Monday, April 22, 2013

movie review: Lords of Salem (2013)

The Lords of Salem (2013) directed by Rob Zombie.

I'm hesitant to write a review for the film, not for any other reason than I'm not too familiar with the witch subgenre of horror, particularly from the 60s and 70s, and I like to be relatively knowledgable about the history of a subgenre a film I've just seen fits into to give a more well-rounded review. To be honest, I've found most of the witch films I tried to watch laughable. In the 60s and 70s, they were examinations (or exploitations) of the hippie movement and we've since realized that those good old days weren't really all that good. In these increasingly dark times, it seems quaint that Rob Zombie chose to make a 70s style witch film.

If I'm not too big on this particular subgenre, why on earth did I want to watch this?

Five words: Rob Zombie Lady Patricia Quinn

I like Rob Zombie's work...for the most part. I didn't like House of a 1000 Corpses, but I'm thankful for that film because without it, we wouldn't have The Devil's Rejects, a film that cleverly manages to subvert its predecessor and make you care about a family of homicidal sociopaths. I liked about half of his Halloween remake (all of the prequel stuff was great, though cliche. Once he got the film into Haddonfield, I was bored.) I didn't bother with the sequel. And when I saw the trailer for Lords of Salem, I saw instantly that he was trying to do something completely different from his usual fare, something that pushed him artistically and story-wise.

As for the other three words, Lady Patricia Quinn (she married into the title and the Lord has since passed on, may he Rest in Peace, but I think her name flows better with it...Lady Patricia Quinn), you should know that I love her because of Rocky Horror and especially Shock Treatment (I'm one of those freaks who loves Shocky almost as much as she loves Rocky.) When I heard the announcement that she was going to be in this, I already knew my butt was going to be in the seat opening day (we tried, but couldn't do it so opening weekend will have to do.) I was not disappointed.

Before I get to the meat and potatoes of my review, a synopsis: Heidi (Sherri Moon-Zombie) is a rock D.J. in Salem, Massachusetts, who receives a mysterious package from a band called The Lords with a record inside that plays a disturbing (really, more like annoying as hell) series of notes that effects her in both a physical and mental way, and resurrects the town's morbid past.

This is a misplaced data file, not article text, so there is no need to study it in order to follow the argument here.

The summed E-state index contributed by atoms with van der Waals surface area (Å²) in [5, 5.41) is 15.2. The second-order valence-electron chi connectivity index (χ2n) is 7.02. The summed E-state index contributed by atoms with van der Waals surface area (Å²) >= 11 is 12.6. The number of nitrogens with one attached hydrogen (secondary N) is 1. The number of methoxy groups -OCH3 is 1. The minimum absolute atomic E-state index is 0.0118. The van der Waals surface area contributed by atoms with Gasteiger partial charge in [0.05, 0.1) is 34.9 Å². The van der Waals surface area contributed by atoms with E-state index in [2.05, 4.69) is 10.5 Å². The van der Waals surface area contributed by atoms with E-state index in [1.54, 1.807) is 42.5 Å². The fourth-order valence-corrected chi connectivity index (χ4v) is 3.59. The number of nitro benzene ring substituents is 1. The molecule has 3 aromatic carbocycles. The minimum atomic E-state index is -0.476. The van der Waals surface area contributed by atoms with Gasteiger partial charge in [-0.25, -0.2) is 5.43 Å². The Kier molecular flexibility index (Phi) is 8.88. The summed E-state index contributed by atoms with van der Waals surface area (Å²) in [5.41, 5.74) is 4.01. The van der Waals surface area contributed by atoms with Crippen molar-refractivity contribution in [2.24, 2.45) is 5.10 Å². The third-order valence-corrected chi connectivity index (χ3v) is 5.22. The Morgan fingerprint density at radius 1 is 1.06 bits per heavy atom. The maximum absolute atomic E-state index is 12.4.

I'll start off by saying that I really liked the film, but I can't for the life of me figure out exactly why and this review is going to be very contrary and may meander a bit because of it. The film is deeply flawed and unnecessarily slow at times, but there's no denying that Zombie has affection for his material. A lot of the imagery, though beautiful, doesn't feel fully thought through in terms of what it means to the internal logic of the film...if they were meant to mean anything at all, a point to which I concede readily. And there are times where his imagery gets hamfisted and, now that I think about it, kind of felt like images that would be best inside CD liner notes. I would not be surprised to find them in the liner notes for the Lords of Salem soundtrack.

All of that said, the cinematography was gorgeous (even when it got repetitive) and the acting, for the most part, was spectacular. It's the older women in this film who really make it work...Meg Foster was fearless and brilliant as the main witch, Margaret Morgan, and Judy Geeson, Dee Wallace, and Lady Patricia Quinn were phenomenal as sisters Lacy, Sonny, and Megan. These four roles were great, fun parts for older women and these ladies were damn good in them. I dare say that without them, the film would have fallen completely flat.

Sherri Moon-Zombie was...Sherri Moon-Zombie. At times, her readings were believable and at other times, they were laboured and false. Personally, I don't really care if Rob Zombie wants to keep casting her in his stuff. She's not horrible, and she was damn good as Michael Myers' mother in Zombie's Halloween, but this did kind of feel like a step back for her in terms of her talent. I say keep at it, Mrs. Zombie. You'll get there.

As far as the witches are concerned, Zombie didn't go the usual route and have them all be nubile young models. All of the witches are women of varying ages and body types and for a film concerning the birth of Satan into the physical world, the nudity wasn't gratuitous or sexualized. Actually, the only nudity I thought was gratuitous was that of his wife.

While Lords of Salem doesn't really do anything new for the witch movie, this is entirely new territory for Rob Zombie as a director. Yes, the film is highly derivative - if you're going to knock him for that, you must not have seen House of 1000 Corpses or Halloween - but it shows a growth that's leaps and bounds beyond what he's done in the past; however, I think he might have leapt over himself just a bit. He didn't make his lead character likable, which is necessary for the audience to connect to this story. We don't care that she's going through all of this strange stuff. There's a subplot that, if he'd brought it up earlier in the film may have helped to make Heidi a more sympathetic character and added more mystery to the proceedings. Alas, putting it later in the film made the subplot feel contrived.

So...with so many negatives, why do I want to see it again, like, right now? And why will I be buying it when it comes out? Because the positives I listed are, for me, exactly that strong, and I feel like I can learn something from what I consider to be missteps.

I look forward to the next one, Mr. Zombie.

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